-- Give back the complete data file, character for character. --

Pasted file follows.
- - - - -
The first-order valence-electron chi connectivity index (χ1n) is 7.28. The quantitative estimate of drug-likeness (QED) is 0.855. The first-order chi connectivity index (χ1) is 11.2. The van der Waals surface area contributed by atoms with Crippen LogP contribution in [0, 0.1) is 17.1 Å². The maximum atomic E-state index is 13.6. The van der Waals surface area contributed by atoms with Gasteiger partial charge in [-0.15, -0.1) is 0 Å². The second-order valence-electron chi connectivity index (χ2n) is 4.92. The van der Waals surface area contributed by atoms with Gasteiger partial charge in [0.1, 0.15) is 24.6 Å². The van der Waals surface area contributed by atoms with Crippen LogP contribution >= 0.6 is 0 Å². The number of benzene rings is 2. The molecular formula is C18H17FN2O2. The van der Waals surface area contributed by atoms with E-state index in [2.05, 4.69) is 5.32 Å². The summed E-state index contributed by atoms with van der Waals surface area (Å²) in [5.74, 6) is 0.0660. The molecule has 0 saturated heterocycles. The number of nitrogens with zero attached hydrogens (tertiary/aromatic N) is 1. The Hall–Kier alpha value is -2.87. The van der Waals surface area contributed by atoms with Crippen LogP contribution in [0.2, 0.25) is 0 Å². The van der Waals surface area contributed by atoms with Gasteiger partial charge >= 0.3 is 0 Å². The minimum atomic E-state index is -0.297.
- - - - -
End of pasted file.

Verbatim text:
The first-order valence-electron chi connectivity index (χ1n) is 7.28. The quantitative estimate of drug-likeness (QED) is 0.855. The first-order chi connectivity index (χ1) is 11.2. The van der Waals surface area contributed by atoms with Crippen LogP contribution in [0, 0.1) is 17.1 Å². The maximum atomic E-state index is 13.6. The van der Waals surface area contributed by atoms with Gasteiger partial charge in [-0.15, -0.1) is 0 Å². The second-order valence-electron chi connectivity index (χ2n) is 4.92. The van der Waals surface area contributed by atoms with Gasteiger partial charge in [0.1, 0.15) is 24.6 Å². The van der Waals surface area contributed by atoms with Crippen LogP contribution >= 0.6 is 0 Å². The number of benzene rings is 2. The molecular formula is C18H17FN2O2. The van der Waals surface area contributed by atoms with E-state index in [2.05, 4.69) is 5.32 Å². The summed E-state index contributed by atoms with van der Waals surface area (Å²) in [5.74, 6) is 0.0660. The molecule has 0 saturated heterocycles. The number of nitrogens with zero attached hydrogens (tertiary/aromatic N) is 1. The Hall–Kier alpha value is -2.87. The van der Waals surface area contributed by atoms with Crippen LogP contribution in [0.2, 0.25) is 0 Å². The van der Waals surface area contributed by atoms with Gasteiger partial charge >= 0.3 is 0 Å². The minimum atomic E-state index is -0.297.